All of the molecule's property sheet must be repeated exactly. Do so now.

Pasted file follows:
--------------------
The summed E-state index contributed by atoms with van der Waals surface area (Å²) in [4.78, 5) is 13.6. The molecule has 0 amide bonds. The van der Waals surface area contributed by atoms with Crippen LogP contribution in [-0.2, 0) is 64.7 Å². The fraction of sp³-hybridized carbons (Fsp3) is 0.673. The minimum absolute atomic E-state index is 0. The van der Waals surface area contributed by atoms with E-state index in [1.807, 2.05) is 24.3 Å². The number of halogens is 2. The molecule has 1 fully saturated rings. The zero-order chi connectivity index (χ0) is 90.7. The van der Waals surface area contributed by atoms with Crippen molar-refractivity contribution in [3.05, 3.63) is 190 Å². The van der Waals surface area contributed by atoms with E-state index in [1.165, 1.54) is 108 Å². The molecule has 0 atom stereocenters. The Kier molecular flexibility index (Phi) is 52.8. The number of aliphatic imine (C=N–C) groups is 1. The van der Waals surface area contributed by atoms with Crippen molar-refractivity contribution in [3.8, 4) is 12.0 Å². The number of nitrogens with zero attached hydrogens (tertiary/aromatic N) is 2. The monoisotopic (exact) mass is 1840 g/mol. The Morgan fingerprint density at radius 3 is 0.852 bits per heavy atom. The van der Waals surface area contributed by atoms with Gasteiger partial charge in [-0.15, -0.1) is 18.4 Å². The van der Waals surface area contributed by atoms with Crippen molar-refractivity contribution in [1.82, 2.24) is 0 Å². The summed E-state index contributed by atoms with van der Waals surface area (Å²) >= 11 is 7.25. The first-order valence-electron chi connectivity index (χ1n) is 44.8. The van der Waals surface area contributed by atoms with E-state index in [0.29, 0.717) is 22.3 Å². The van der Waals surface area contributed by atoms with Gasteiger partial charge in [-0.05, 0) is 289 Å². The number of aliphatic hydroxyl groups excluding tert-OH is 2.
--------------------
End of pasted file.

The summed E-state index contributed by atoms with van der Waals surface area (Å²) in [4.78, 5) is 13.6. The molecule has 0 amide bonds. The van der Waals surface area contributed by atoms with Crippen LogP contribution in [-0.2, 0) is 64.7 Å². The fraction of sp³-hybridized carbons (Fsp3) is 0.673. The minimum absolute atomic E-state index is 0. The van der Waals surface area contributed by atoms with E-state index in [1.807, 2.05) is 24.3 Å². The number of halogens is 2. The molecule has 1 fully saturated rings. The zero-order chi connectivity index (χ0) is 90.7. The van der Waals surface area contributed by atoms with Crippen molar-refractivity contribution in [3.05, 3.63) is 190 Å². The van der Waals surface area contributed by atoms with E-state index in [1.165, 1.54) is 108 Å². The molecule has 0 atom stereocenters. The Kier molecular flexibility index (Phi) is 52.8. The number of aliphatic imine (C=N–C) groups is 1. The van der Waals surface area contributed by atoms with Crippen molar-refractivity contribution in [3.8, 4) is 12.0 Å². The number of nitrogens with zero attached hydrogens (tertiary/aromatic N) is 2. The monoisotopic (exact) mass is 1840 g/mol. The Morgan fingerprint density at radius 3 is 0.852 bits per heavy atom. The van der Waals surface area contributed by atoms with Gasteiger partial charge in [-0.15, -0.1) is 18.4 Å². The van der Waals surface area contributed by atoms with Crippen molar-refractivity contribution in [1.82, 2.24) is 0 Å². The summed E-state index contributed by atoms with van der Waals surface area (Å²) >= 11 is 7.25. The first-order valence-electron chi connectivity index (χ1n) is 44.8. The van der Waals surface area contributed by atoms with E-state index in [0.29, 0.717) is 22.3 Å². The van der Waals surface area contributed by atoms with Gasteiger partial charge in [-0.05, 0) is 289 Å². The number of aliphatic hydroxyl groups excluding tert-OH is 2.